Have a look at this picture:
(a) The ash in our fireplace in the morning, or
(b) an aerial view of Greystones, or
(c) a close-up of porridge.
The answer, of course, is (d).
We don’t light fires and therefore have no ash in our fireplace, I couldn’t have taken a picture like that of Greystones unless I was parachuting towards it (which, trust me, is never going to happen) and I would never, ever get that close to porridge.
This is a slightly better picture of (d):
In this country it’s called pebble-dash, a mixture of concrete and small stones used to cover the outside of houses and garden walls, especially in council estates such as the one I grew up in.
It lent an added frisson of excitement to games of street football when we were children. Not only was there the chance to step half-on-the-footpath-half-on-the-road while running with the ball (been there, done that), not only was there the chance to be attacked by Mrs Carpenter’s dog when retrieving the ball from her garden (been there, done that), but there was also the chance to trip and smack the top of your head off a wall such as this (been there, done that and worn the t-shirt, which is what I used to wipe up the blood).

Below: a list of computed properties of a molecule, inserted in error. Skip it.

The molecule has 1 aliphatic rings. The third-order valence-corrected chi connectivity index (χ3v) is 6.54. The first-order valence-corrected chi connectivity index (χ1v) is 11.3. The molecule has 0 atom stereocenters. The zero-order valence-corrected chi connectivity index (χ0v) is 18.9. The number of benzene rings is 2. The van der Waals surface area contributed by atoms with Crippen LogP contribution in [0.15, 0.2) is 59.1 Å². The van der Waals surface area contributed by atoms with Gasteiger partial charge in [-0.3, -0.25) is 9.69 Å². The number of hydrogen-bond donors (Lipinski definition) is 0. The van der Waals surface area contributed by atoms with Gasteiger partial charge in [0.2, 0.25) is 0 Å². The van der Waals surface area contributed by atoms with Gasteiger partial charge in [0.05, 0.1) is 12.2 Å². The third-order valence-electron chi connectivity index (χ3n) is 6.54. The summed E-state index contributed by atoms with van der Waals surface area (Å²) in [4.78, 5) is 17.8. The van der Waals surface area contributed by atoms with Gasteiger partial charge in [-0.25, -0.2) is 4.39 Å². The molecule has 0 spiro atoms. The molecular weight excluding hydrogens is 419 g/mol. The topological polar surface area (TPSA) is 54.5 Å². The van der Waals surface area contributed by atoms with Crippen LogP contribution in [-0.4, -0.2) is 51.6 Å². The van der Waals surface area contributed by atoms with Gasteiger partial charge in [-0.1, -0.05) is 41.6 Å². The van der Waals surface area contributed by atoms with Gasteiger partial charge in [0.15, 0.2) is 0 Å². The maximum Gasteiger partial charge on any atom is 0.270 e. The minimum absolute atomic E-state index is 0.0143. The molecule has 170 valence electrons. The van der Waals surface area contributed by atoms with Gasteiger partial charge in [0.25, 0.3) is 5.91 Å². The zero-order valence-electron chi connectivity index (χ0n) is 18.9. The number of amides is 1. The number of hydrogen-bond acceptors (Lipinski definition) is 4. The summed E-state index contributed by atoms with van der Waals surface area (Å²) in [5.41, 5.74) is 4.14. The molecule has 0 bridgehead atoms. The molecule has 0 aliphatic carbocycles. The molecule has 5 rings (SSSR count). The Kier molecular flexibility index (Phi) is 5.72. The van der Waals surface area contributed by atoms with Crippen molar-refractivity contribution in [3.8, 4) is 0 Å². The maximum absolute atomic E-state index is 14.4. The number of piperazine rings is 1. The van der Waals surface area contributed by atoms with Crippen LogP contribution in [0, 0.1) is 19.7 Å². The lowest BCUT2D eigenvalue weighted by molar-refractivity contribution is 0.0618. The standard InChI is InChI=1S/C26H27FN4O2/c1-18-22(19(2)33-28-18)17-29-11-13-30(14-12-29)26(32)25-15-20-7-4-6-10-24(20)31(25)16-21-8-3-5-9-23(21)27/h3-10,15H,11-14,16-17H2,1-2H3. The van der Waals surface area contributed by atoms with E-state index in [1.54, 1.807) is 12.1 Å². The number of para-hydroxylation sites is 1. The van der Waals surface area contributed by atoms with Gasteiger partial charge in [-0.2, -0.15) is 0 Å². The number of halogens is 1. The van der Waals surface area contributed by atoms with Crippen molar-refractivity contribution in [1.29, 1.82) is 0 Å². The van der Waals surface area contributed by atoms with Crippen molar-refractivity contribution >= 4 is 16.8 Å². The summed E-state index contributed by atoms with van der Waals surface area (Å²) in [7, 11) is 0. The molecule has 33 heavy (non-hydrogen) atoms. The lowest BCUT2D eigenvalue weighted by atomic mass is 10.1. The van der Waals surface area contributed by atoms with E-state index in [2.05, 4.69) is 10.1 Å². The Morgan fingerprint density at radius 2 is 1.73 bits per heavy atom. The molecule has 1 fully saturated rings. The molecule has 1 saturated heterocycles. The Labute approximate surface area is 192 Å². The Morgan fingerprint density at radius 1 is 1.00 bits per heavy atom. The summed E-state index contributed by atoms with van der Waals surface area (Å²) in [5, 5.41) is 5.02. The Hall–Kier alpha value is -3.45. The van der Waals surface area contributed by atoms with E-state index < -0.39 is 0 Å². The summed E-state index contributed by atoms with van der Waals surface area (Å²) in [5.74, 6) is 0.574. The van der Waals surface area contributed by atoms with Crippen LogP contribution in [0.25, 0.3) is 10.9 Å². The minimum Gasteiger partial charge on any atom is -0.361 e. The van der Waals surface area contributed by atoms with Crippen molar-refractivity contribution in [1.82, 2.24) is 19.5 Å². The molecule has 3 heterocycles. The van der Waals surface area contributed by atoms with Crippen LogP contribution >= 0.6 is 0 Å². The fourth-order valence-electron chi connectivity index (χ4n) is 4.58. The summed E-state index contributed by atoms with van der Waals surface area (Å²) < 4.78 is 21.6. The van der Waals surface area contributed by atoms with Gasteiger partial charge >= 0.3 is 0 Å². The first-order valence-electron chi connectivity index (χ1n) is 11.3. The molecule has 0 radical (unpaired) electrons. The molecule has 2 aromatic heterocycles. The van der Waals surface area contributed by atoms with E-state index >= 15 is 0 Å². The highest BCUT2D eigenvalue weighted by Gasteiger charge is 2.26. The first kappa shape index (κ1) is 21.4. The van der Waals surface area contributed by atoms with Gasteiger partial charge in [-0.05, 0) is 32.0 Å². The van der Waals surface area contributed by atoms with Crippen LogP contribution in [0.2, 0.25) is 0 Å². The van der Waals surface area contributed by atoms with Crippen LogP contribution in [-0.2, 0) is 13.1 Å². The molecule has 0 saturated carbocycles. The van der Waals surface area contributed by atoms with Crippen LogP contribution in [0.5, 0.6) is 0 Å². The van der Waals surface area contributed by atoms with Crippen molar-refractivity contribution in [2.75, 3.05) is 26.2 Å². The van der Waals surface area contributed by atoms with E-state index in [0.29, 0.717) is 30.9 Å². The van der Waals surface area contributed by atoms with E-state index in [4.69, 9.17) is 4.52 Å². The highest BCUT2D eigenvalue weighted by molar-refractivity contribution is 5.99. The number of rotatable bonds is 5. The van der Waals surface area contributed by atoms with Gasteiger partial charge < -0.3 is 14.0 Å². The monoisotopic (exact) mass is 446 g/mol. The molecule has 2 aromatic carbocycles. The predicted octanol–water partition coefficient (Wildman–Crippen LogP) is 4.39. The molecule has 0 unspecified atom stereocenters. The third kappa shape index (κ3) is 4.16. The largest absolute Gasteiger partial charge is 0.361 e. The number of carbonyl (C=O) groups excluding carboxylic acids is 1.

Sometimes when I’m watching modern-day professional players rolling around in mock-agony after the most innocent of tackles I remember those pebble-dashed walls.
We couldn’t even roll around after we’d collided with one, because we were playing on concrete.
I’m going to stop now. I’m starting to sound like my granddad.